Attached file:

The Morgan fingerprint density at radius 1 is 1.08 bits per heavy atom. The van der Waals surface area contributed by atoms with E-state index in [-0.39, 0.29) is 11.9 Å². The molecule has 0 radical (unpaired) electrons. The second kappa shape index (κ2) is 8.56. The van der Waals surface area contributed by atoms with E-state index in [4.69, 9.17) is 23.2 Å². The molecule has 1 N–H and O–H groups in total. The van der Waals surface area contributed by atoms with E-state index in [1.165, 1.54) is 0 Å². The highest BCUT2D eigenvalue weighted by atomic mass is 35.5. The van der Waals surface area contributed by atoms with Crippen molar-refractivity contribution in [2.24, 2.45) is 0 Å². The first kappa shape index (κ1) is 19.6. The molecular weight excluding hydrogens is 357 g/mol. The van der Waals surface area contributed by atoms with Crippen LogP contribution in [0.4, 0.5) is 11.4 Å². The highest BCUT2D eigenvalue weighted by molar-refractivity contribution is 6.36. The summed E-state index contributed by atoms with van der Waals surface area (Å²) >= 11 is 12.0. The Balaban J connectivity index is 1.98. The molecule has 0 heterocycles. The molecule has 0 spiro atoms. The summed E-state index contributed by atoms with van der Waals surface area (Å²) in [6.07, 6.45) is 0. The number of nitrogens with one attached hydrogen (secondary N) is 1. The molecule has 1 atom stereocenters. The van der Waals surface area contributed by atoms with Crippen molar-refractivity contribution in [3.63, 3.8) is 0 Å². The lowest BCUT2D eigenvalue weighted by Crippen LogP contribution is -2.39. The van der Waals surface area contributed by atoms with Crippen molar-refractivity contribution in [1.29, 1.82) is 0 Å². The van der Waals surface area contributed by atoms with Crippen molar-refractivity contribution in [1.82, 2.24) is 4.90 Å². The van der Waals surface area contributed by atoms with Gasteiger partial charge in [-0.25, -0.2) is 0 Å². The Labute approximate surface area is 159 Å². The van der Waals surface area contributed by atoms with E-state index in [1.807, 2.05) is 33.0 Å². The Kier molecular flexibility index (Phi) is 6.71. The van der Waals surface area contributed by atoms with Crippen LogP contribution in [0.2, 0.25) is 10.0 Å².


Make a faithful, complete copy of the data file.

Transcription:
The Morgan fingerprint density at radius 1 is 1.08 bits per heavy atom. The van der Waals surface area contributed by atoms with E-state index in [-0.39, 0.29) is 11.9 Å². The molecule has 0 radical (unpaired) electrons. The second kappa shape index (κ2) is 8.56. The van der Waals surface area contributed by atoms with E-state index in [4.69, 9.17) is 23.2 Å². The molecule has 1 N–H and O–H groups in total. The van der Waals surface area contributed by atoms with E-state index in [1.165, 1.54) is 0 Å². The highest BCUT2D eigenvalue weighted by atomic mass is 35.5. The van der Waals surface area contributed by atoms with Crippen molar-refractivity contribution in [2.24, 2.45) is 0 Å². The first kappa shape index (κ1) is 19.6. The molecular weight excluding hydrogens is 357 g/mol. The van der Waals surface area contributed by atoms with Crippen LogP contribution in [0.4, 0.5) is 11.4 Å². The highest BCUT2D eigenvalue weighted by molar-refractivity contribution is 6.36. The summed E-state index contributed by atoms with van der Waals surface area (Å²) >= 11 is 12.0. The Balaban J connectivity index is 1.98. The molecule has 0 heterocycles. The molecule has 0 spiro atoms. The summed E-state index contributed by atoms with van der Waals surface area (Å²) in [6.07, 6.45) is 0. The number of nitrogens with one attached hydrogen (secondary N) is 1. The molecule has 1 atom stereocenters. The van der Waals surface area contributed by atoms with Crippen molar-refractivity contribution in [3.63, 3.8) is 0 Å². The lowest BCUT2D eigenvalue weighted by Crippen LogP contribution is -2.39. The van der Waals surface area contributed by atoms with Crippen molar-refractivity contribution in [1.29, 1.82) is 0 Å². The van der Waals surface area contributed by atoms with Crippen molar-refractivity contribution in [1.82, 2.24) is 4.90 Å². The van der Waals surface area contributed by atoms with Gasteiger partial charge in [-0.25, -0.2) is 0 Å². The Labute approximate surface area is 159 Å². The van der Waals surface area contributed by atoms with E-state index in [1.807, 2.05) is 33.0 Å². The Kier molecular flexibility index (Phi) is 6.71. The van der Waals surface area contributed by atoms with Crippen LogP contribution in [0.2, 0.25) is 10.0 Å².